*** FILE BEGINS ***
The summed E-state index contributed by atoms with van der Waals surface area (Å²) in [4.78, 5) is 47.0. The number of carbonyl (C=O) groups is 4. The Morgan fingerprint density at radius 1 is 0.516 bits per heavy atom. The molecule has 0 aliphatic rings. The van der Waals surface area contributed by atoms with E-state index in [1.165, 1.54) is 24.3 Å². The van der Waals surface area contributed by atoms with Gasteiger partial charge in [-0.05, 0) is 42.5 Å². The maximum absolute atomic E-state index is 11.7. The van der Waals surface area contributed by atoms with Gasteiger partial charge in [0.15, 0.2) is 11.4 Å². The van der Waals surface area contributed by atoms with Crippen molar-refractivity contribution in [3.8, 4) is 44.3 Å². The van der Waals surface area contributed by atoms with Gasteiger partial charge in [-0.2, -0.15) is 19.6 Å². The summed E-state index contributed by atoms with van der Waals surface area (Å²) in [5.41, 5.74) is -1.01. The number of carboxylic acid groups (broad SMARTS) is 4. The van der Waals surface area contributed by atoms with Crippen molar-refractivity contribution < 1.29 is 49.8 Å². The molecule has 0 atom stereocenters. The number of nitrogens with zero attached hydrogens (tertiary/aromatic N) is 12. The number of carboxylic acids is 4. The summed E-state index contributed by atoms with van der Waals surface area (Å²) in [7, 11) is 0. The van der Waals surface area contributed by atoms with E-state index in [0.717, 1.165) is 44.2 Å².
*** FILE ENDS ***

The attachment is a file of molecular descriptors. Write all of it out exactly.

The summed E-state index contributed by atoms with van der Waals surface area (Å²) in [4.78, 5) is 47.0. The number of carbonyl (C=O) groups is 4. The Morgan fingerprint density at radius 1 is 0.516 bits per heavy atom. The molecule has 0 aliphatic rings. The van der Waals surface area contributed by atoms with E-state index in [1.165, 1.54) is 24.3 Å². The van der Waals surface area contributed by atoms with Gasteiger partial charge in [-0.05, 0) is 42.5 Å². The maximum absolute atomic E-state index is 11.7. The van der Waals surface area contributed by atoms with Gasteiger partial charge in [0.15, 0.2) is 11.4 Å². The van der Waals surface area contributed by atoms with Crippen molar-refractivity contribution in [3.8, 4) is 44.3 Å². The van der Waals surface area contributed by atoms with Gasteiger partial charge in [-0.2, -0.15) is 19.6 Å². The summed E-state index contributed by atoms with van der Waals surface area (Å²) in [5.41, 5.74) is -1.01. The number of carboxylic acid groups (broad SMARTS) is 4. The van der Waals surface area contributed by atoms with Crippen molar-refractivity contribution < 1.29 is 49.8 Å². The molecule has 0 atom stereocenters. The number of nitrogens with zero attached hydrogens (tertiary/aromatic N) is 12. The number of carboxylic acids is 4. The summed E-state index contributed by atoms with van der Waals surface area (Å²) in [7, 11) is 0. The van der Waals surface area contributed by atoms with E-state index in [0.717, 1.165) is 44.2 Å².